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I am studying for a calculus final and have come across this practice question:

$\text{Determine whether the series is absolutely convergent:}$

$\sum\limits_{n=1}^{\infty} \frac{(-1)^n [1 \cdot 3 \cdot 5 \cdot \dotsm \cdot (2n - 1)]}{(2n - 1)!}$

So far, I know I need to use the Ratio Test and have worked my way to the following step:

$\lim_{n \rightarrow \infty} \left\lvert\frac{(2n + 1)(2n - 1)!)}{(2n + 1)!(2n - 1)} \right\rvert$

I know by looking at the answer key that the answer is that indeed the series converges. This implies that the result is less than one.

How can I simplify my step to achieve such an answer?

Any help or hints are greatly appreciated! Thanks!

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  • $\begingroup$ The convergence of a series does not imply that the limit of the ratios of successive terms tends to a number less than $1$. $\endgroup$ – David Mitra Apr 8 '14 at 19:24
  • $\begingroup$ I stated that the convergence of a series imply that the limit of the ratios of successive terms tends to a value less than 1. $\endgroup$ – wonggr Apr 8 '14 at 19:25
  • $\begingroup$ Fixed "typo".${}$ $\endgroup$ – David Mitra Apr 8 '14 at 19:26
  • $\begingroup$ Hint: The numerator of the summand contains all odd numbers from $1$ to $2n-1$ while the denominator contains all number from $1$ to $2n-1$. $\endgroup$ – user10444 Apr 8 '14 at 19:28
  • $\begingroup$ The $2n-1$ at the bottom is I think not correct. (The $(2n-1)!$ is fine.) $\endgroup$ – André Nicolas Apr 8 '14 at 19:33
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I think this is what you're asking:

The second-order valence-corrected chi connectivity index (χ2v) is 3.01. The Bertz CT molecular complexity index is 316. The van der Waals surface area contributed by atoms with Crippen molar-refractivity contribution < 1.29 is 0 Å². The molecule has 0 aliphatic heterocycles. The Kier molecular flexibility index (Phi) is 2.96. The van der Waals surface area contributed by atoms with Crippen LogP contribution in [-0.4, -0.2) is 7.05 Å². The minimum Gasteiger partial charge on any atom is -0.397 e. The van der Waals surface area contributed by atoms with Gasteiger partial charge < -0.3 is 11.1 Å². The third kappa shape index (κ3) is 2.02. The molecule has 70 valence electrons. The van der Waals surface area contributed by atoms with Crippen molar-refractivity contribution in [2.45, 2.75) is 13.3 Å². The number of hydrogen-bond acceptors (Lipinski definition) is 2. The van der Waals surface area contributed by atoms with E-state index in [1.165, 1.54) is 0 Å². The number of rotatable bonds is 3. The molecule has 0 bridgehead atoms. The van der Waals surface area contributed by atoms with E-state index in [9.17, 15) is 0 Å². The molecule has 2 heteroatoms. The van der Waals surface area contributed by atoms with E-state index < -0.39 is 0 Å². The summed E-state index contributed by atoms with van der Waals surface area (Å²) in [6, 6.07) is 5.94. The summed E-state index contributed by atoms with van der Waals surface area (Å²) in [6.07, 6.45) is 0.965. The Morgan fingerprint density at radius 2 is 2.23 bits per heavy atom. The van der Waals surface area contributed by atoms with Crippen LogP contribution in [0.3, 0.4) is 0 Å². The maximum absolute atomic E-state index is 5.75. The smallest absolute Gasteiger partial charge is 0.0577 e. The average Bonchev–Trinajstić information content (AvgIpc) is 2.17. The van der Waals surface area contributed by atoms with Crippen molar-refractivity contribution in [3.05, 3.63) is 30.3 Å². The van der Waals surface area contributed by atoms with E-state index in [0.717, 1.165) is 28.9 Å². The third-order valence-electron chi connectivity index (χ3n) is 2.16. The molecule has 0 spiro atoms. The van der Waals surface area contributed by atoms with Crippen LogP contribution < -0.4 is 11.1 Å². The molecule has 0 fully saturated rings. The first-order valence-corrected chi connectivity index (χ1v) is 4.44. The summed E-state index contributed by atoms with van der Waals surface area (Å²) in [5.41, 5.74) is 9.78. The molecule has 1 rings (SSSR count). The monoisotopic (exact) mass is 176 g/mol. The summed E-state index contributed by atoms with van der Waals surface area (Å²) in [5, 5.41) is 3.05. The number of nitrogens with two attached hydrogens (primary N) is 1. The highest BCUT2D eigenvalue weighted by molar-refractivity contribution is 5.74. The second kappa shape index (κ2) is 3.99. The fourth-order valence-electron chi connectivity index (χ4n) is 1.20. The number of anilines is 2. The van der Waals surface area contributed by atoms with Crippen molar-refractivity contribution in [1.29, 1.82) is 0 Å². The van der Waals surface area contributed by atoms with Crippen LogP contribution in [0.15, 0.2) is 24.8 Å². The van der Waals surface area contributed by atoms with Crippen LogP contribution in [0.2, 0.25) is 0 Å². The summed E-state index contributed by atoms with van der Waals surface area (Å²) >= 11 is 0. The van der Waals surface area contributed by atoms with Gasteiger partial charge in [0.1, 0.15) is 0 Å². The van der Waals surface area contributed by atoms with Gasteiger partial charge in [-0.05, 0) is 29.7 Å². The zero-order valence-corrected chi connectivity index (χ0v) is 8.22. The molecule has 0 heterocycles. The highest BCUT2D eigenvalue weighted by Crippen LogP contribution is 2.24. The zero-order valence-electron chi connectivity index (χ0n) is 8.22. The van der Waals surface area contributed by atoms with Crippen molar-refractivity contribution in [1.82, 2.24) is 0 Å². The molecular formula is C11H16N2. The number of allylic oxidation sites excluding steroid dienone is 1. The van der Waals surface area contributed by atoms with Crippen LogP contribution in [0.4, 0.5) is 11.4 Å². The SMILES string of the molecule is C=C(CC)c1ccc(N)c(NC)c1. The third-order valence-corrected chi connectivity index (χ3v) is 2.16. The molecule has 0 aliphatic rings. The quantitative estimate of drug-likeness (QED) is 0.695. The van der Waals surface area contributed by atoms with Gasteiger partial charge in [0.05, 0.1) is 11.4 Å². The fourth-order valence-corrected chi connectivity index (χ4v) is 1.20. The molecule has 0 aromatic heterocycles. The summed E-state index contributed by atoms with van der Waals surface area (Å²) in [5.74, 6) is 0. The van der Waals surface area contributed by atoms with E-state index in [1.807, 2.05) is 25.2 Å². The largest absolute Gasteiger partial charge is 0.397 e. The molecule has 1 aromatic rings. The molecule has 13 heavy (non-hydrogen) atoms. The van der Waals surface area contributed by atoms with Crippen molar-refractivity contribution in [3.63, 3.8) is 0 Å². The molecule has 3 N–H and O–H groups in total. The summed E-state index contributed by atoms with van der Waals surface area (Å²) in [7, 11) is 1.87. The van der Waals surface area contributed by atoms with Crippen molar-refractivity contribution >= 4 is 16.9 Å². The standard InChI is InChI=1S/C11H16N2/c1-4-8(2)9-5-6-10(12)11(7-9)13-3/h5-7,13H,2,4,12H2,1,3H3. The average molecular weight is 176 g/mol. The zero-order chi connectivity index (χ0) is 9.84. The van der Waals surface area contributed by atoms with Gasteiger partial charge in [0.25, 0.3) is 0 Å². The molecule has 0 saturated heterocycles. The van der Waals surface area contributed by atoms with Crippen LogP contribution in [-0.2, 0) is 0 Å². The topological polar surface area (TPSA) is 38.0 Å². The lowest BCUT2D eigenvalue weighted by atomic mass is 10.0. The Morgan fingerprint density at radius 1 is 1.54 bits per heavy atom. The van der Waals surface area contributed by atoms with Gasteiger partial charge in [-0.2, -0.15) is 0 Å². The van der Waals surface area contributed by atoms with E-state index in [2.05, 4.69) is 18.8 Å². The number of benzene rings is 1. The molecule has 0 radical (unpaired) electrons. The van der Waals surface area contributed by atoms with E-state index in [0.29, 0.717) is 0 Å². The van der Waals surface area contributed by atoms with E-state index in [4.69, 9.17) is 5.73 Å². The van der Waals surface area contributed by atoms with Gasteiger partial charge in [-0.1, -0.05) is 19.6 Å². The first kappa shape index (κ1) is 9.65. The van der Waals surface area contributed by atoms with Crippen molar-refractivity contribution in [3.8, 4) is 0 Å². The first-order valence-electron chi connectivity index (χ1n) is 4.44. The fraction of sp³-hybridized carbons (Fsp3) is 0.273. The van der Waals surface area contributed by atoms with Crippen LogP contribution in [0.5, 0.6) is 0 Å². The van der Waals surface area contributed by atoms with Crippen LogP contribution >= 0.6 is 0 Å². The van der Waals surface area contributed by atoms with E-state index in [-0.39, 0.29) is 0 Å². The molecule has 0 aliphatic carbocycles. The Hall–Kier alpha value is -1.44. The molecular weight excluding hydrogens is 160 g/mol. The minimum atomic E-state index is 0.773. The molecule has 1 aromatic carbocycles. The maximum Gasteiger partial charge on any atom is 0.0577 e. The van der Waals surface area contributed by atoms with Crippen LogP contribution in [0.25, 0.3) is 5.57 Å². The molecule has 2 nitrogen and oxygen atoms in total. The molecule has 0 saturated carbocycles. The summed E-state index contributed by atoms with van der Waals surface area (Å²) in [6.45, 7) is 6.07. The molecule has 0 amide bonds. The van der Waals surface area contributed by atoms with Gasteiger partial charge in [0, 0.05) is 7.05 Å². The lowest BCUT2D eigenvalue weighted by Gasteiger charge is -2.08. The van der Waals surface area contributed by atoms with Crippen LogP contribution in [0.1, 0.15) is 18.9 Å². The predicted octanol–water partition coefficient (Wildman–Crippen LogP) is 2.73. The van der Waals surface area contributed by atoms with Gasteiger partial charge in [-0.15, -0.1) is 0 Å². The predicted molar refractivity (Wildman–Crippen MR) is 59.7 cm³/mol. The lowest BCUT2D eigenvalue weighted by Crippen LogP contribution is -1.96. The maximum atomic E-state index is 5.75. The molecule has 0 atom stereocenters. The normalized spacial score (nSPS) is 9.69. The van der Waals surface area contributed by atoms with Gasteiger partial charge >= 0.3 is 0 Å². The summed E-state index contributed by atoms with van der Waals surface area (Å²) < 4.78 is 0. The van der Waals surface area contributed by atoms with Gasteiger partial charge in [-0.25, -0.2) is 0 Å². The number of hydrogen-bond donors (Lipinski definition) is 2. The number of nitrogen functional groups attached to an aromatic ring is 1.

$ \lim_{n\to\infty}|\frac {(2n+1)(2n-1)!}{(2n+1)!(2n-1)}|= \lim_{n\to\infty}|\frac {(2n-2)!}{(2n)!}|= \lim_{n\to\infty}|\frac {1}{(2n)(2n-1)}|=0$

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  • $\begingroup$ How did you simplify the first step to the second? $\endgroup$ – wonggr Apr 8 '14 at 19:45
  • $\begingroup$ Basically $\frac {2n+1}{(2n+1)!}=\frac {1}{(2n)!}$ and $\frac {(2n-1)!}{(2n-1)}=(2n-2)!$ $\endgroup$ – Ellya Apr 8 '14 at 19:49
  • $\begingroup$ Alright, I got that. Now how about the second step to third? $\endgroup$ – wonggr Apr 8 '14 at 20:04
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Hint:

Recall that $(n+2)! = (n+2)\cdot(n+1)\cdot n!$

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  • $\begingroup$ What about $(n - 2)!$ $\endgroup$ – wonggr Apr 8 '14 at 19:33
  • $\begingroup$ it may come as a surprise but is $(n-2)! = (n-2)(n-3)(n-4)!$ $\endgroup$ – Ant Apr 8 '14 at 19:37
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Try first some algebraic simplification:

$$\frac{1\cdot3\cdot5\cdot\ldots\cdot(2n-1)}{(2n-1)!}=\frac{1\cdot2\cdot3\cdot4\cdot\ldots\cdot(2n-1)(2n)}{2\cdot4\cdot6\cdot\ldots\cdot(2n)(2n-1)!}=\frac{(2n)!}{2^nn!(2n-1)!}=\frac1{2^{n-1}(n-1)!}$$

and now it looks, imo, much simpler:

$$\frac{a_{n+1}}{a_n}=\frac{2^{n-1}(n-1)!}{2^nn!}=\frac1{2n}\xrightarrow[n\to\infty]{}0\ldots$$

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